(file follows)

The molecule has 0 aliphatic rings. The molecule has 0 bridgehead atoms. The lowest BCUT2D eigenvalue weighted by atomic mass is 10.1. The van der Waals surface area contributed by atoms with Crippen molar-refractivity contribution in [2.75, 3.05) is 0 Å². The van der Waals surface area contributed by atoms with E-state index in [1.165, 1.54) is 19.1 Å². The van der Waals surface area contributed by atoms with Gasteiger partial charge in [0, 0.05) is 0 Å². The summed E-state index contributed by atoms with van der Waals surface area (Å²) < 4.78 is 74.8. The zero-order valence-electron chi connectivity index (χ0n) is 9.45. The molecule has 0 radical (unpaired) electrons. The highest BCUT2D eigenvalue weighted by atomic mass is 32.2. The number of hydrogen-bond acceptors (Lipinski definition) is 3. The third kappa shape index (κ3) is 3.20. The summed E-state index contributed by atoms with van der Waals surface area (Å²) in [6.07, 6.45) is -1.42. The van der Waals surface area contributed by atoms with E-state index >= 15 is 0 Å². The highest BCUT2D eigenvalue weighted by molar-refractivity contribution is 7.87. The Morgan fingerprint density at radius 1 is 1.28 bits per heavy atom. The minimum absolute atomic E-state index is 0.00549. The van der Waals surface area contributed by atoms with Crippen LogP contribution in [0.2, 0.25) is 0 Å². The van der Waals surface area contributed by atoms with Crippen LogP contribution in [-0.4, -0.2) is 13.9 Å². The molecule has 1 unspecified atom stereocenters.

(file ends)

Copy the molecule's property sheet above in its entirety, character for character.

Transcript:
The molecule has 0 aliphatic rings. The molecule has 0 bridgehead atoms. The lowest BCUT2D eigenvalue weighted by atomic mass is 10.1. The van der Waals surface area contributed by atoms with Crippen molar-refractivity contribution in [2.75, 3.05) is 0 Å². The van der Waals surface area contributed by atoms with E-state index in [1.165, 1.54) is 19.1 Å². The van der Waals surface area contributed by atoms with Gasteiger partial charge in [0, 0.05) is 0 Å². The summed E-state index contributed by atoms with van der Waals surface area (Å²) < 4.78 is 74.8. The zero-order valence-electron chi connectivity index (χ0n) is 9.45. The molecule has 0 radical (unpaired) electrons. The highest BCUT2D eigenvalue weighted by atomic mass is 32.2. The number of hydrogen-bond acceptors (Lipinski definition) is 3. The third kappa shape index (κ3) is 3.20. The summed E-state index contributed by atoms with van der Waals surface area (Å²) in [6.07, 6.45) is -1.42. The van der Waals surface area contributed by atoms with E-state index >= 15 is 0 Å². The highest BCUT2D eigenvalue weighted by molar-refractivity contribution is 7.87. The Morgan fingerprint density at radius 1 is 1.28 bits per heavy atom. The minimum absolute atomic E-state index is 0.00549. The van der Waals surface area contributed by atoms with Crippen LogP contribution in [0.2, 0.25) is 0 Å². The van der Waals surface area contributed by atoms with Crippen LogP contribution in [-0.4, -0.2) is 13.9 Å². The molecule has 1 unspecified atom stereocenters.